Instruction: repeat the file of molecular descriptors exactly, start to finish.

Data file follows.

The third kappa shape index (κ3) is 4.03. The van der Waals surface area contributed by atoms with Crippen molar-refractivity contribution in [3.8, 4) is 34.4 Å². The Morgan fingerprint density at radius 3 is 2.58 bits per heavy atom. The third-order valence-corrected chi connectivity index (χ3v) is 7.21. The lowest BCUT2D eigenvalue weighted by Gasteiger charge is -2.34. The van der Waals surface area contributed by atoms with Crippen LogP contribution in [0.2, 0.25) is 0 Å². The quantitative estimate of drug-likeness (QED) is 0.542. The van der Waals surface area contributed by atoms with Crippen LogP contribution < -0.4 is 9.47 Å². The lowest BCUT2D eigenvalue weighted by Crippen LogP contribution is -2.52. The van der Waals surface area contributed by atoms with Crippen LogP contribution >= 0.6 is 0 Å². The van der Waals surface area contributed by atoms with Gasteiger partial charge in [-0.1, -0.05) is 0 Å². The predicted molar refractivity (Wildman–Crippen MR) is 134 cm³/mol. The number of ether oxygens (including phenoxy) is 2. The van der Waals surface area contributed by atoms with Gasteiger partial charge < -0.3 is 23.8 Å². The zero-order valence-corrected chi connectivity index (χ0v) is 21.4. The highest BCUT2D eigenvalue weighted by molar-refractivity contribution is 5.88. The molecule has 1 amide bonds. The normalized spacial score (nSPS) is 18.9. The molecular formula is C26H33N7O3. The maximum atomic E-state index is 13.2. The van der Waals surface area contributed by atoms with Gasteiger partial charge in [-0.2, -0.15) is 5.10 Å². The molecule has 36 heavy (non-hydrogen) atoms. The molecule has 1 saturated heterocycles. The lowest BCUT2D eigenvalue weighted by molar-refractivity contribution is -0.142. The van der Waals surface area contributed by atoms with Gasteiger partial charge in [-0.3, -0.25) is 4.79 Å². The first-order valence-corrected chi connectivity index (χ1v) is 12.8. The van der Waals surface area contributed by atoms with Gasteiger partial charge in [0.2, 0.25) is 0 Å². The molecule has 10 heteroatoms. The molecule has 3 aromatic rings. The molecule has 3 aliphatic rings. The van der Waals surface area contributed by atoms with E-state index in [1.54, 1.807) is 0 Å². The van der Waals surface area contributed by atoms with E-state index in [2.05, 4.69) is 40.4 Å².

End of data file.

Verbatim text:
The third kappa shape index (κ3) is 4.03. The van der Waals surface area contributed by atoms with Crippen molar-refractivity contribution in [3.8, 4) is 34.4 Å². The Morgan fingerprint density at radius 3 is 2.58 bits per heavy atom. The third-order valence-corrected chi connectivity index (χ3v) is 7.21. The lowest BCUT2D eigenvalue weighted by Gasteiger charge is -2.34. The van der Waals surface area contributed by atoms with Crippen LogP contribution in [0.2, 0.25) is 0 Å². The quantitative estimate of drug-likeness (QED) is 0.542. The van der Waals surface area contributed by atoms with Crippen LogP contribution < -0.4 is 9.47 Å². The lowest BCUT2D eigenvalue weighted by Crippen LogP contribution is -2.52. The van der Waals surface area contributed by atoms with Crippen LogP contribution >= 0.6 is 0 Å². The van der Waals surface area contributed by atoms with Gasteiger partial charge in [-0.1, -0.05) is 0 Å². The predicted molar refractivity (Wildman–Crippen MR) is 134 cm³/mol. The number of ether oxygens (including phenoxy) is 2. The van der Waals surface area contributed by atoms with Gasteiger partial charge < -0.3 is 23.8 Å². The zero-order valence-corrected chi connectivity index (χ0v) is 21.4. The highest BCUT2D eigenvalue weighted by molar-refractivity contribution is 5.88. The molecule has 1 amide bonds. The normalized spacial score (nSPS) is 18.9. The molecular formula is C26H33N7O3. The maximum atomic E-state index is 13.2. The van der Waals surface area contributed by atoms with Gasteiger partial charge in [-0.2, -0.15) is 5.10 Å². The molecule has 36 heavy (non-hydrogen) atoms. The molecule has 1 saturated heterocycles. The lowest BCUT2D eigenvalue weighted by molar-refractivity contribution is -0.142. The van der Waals surface area contributed by atoms with Gasteiger partial charge in [-0.3, -0.25) is 4.79 Å². The first-order valence-corrected chi connectivity index (χ1v) is 12.8. The van der Waals surface area contributed by atoms with Gasteiger partial charge in [0.2, 0.25) is 0 Å². The molecule has 10 heteroatoms. The molecule has 3 aromatic rings. The molecule has 3 aliphatic rings. The van der Waals surface area contributed by atoms with E-state index in [1.54, 1.807) is 0 Å². The van der Waals surface area contributed by atoms with E-state index in [2.05, 4.69) is 40.4 Å².